Mara Wilson (second from right) was just aged five when she starred with Robin Williams in Mrs Doubtfire.
Mara Wilson, the unfeasibly cute little girl who played Robin Williams' daughter in Mrs Doubtfire, has penned a touching, heartfelt blog about her relationship with the late comic.
Now 27, she was just five years old when she appeared as the youngest daughter in the 1993 comedy. On Monday, she posted an fullaccount of her memories of Williams on her blog, calling him "warm, gentle, expressing, nurturing and brilliant".
But this week, in a 1600-word personal essay posted on her blog marawilsonwritesstuff.com, she spoke about her affection for Williams. She said she was "glad people are starting to talk seriously about mental health", but didn't want his death to "romanticise mental anguish".
Mara Wilson, as a child actor (left) and now. Photo: Twitter/Mara Wilson
Giving insights in Williams' incomparable, rapid-fire improvisation skills, Wilson said he created so much of Mrs Doubtfire on the spot that "I wonder why they didn't give him at least partial screenwriting credit"..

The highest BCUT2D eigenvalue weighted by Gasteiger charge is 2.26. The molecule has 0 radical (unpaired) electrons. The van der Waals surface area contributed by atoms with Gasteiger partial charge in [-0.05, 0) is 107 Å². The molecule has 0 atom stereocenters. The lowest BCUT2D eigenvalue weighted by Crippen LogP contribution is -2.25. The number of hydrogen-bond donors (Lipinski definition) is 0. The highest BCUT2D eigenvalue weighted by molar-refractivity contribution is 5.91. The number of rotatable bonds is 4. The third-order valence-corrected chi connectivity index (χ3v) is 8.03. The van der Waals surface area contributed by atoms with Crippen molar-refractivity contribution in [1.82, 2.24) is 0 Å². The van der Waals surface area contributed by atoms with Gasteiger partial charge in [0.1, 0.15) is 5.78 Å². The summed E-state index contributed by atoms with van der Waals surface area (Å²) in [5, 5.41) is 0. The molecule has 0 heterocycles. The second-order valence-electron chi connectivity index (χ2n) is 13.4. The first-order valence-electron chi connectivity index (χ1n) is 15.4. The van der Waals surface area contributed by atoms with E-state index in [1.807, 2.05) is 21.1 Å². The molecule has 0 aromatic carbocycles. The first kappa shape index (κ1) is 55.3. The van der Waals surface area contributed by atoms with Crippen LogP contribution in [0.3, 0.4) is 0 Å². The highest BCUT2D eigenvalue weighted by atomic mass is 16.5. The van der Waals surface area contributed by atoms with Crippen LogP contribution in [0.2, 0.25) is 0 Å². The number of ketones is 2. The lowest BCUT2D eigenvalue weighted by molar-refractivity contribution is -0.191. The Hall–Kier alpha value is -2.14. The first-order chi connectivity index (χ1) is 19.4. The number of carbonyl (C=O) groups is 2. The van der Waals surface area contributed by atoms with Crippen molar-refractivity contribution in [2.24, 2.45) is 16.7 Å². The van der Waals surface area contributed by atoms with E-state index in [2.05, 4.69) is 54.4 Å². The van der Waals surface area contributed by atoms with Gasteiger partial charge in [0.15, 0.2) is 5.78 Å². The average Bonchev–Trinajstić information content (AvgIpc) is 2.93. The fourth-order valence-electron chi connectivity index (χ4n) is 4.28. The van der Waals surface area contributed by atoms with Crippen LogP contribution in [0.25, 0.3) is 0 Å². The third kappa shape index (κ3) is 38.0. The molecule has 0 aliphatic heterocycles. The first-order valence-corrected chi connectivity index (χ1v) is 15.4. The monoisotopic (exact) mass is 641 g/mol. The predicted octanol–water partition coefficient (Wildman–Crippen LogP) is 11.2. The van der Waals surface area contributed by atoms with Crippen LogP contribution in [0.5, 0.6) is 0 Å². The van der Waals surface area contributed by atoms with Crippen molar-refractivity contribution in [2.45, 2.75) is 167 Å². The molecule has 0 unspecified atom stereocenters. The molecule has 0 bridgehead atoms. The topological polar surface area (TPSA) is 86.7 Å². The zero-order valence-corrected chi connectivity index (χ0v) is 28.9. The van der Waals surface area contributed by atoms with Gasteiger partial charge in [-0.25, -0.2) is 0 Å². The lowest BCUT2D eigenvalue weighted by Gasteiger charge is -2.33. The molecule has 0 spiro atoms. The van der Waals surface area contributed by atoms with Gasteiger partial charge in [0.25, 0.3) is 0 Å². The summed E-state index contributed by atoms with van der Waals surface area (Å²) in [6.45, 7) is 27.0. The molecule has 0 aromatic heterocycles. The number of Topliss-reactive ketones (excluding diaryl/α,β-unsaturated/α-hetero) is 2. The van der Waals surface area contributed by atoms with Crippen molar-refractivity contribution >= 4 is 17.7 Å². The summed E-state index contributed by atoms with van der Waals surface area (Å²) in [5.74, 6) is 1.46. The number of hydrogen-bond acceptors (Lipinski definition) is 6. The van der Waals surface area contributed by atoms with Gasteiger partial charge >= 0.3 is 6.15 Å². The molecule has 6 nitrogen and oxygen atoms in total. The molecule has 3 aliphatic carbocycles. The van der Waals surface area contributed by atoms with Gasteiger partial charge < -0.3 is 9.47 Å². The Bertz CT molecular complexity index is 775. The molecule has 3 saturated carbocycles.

He was constantly breaking into mischief during filming, she said, entertaining his on-screen family of Wilson, Lisa Jakub and Matthew Lawrence by creating hand puppets, with his left and right hands fighting and trading insults such as "You smell like poop!". "I was five,so poop jokes were the height of hilarity."
They had lost touch in recent years, with Wilson studying at New York University and no longer acting. However, she said she could never have imagined losing Williams. "My grieving has been private," she wrote, adding that she wouldn't have been able to hold it together to do interviews, although "I did cry on the subway, but I live in New York, where no one cares."
Robin Williams. Photo: AFP
Mental health needed to be taken seriously and not romanticised, she said. "I know many people who think to be an artist means you have to suffer, or at least wallow in old miseries ... To focus on someone's pain instead of their accomplishments is an insult to them."
Wilson said many people were inspired by Williams, but many simply love his movies and have done so since they were kids.
"It is remarkable how many lives Robin touched, and how many people said, just as I had, that he reminded them of their fathers," she wrote.
Ending the piece by echoing her most famous line from Mrs Doubtfire, Wilson wrote: "I suppose... we're all his goddamn kids, too."
After Williams' death last week, Wilson - who has a popular and witty Twitter account, @MaraWritesStuff - took to social media to say she was going to take some time out following the shock news.
Very sad, very upset, very glad I did not have to hear about this though Twitter. Probably going to be taking some time off it for a while.— Mara Wilson (@MaraWritesStuff) August 11, 2014
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